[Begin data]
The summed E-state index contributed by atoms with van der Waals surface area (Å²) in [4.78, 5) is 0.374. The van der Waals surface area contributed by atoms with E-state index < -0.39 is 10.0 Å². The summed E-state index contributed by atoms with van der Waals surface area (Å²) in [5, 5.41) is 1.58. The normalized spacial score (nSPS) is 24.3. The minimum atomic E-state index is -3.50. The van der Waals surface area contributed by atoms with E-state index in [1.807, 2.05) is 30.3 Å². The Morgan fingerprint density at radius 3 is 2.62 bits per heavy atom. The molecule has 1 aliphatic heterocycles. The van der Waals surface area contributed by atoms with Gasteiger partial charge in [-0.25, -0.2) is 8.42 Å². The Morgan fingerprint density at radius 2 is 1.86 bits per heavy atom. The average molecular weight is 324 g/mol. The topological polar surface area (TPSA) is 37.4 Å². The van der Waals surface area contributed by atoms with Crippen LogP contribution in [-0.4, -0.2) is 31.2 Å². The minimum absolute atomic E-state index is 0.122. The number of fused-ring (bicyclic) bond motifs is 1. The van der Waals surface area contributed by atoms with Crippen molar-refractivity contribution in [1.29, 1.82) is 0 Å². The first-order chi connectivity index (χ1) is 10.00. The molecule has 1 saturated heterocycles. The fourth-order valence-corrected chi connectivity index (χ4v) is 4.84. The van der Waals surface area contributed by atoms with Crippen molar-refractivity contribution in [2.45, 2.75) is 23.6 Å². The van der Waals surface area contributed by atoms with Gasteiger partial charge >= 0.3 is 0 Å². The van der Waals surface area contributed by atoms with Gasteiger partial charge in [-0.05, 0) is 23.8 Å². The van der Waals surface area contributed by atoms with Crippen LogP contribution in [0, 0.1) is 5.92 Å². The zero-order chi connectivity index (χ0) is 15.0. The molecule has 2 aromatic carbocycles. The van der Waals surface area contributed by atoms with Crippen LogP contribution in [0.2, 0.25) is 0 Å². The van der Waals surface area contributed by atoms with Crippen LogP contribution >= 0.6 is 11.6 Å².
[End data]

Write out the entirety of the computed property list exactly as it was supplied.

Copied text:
The summed E-state index contributed by atoms with van der Waals surface area (Å²) in [4.78, 5) is 0.374. The van der Waals surface area contributed by atoms with E-state index < -0.39 is 10.0 Å². The summed E-state index contributed by atoms with van der Waals surface area (Å²) in [5, 5.41) is 1.58. The normalized spacial score (nSPS) is 24.3. The minimum atomic E-state index is -3.50. The van der Waals surface area contributed by atoms with E-state index in [1.807, 2.05) is 30.3 Å². The Morgan fingerprint density at radius 3 is 2.62 bits per heavy atom. The molecule has 1 aliphatic heterocycles. The van der Waals surface area contributed by atoms with Gasteiger partial charge in [-0.25, -0.2) is 8.42 Å². The Morgan fingerprint density at radius 2 is 1.86 bits per heavy atom. The average molecular weight is 324 g/mol. The topological polar surface area (TPSA) is 37.4 Å². The van der Waals surface area contributed by atoms with Crippen LogP contribution in [-0.4, -0.2) is 31.2 Å². The minimum absolute atomic E-state index is 0.122. The number of fused-ring (bicyclic) bond motifs is 1. The van der Waals surface area contributed by atoms with Crippen molar-refractivity contribution in [1.29, 1.82) is 0 Å². The first-order chi connectivity index (χ1) is 10.00. The molecule has 1 saturated heterocycles. The fourth-order valence-corrected chi connectivity index (χ4v) is 4.84. The van der Waals surface area contributed by atoms with Crippen molar-refractivity contribution in [2.45, 2.75) is 23.6 Å². The van der Waals surface area contributed by atoms with Gasteiger partial charge >= 0.3 is 0 Å². The van der Waals surface area contributed by atoms with Gasteiger partial charge in [-0.05, 0) is 23.8 Å². The van der Waals surface area contributed by atoms with Crippen LogP contribution in [0, 0.1) is 5.92 Å². The zero-order chi connectivity index (χ0) is 15.0. The molecule has 2 aromatic carbocycles. The van der Waals surface area contributed by atoms with Crippen LogP contribution in [0.2, 0.25) is 0 Å². The van der Waals surface area contributed by atoms with Crippen LogP contribution >= 0.6 is 11.6 Å².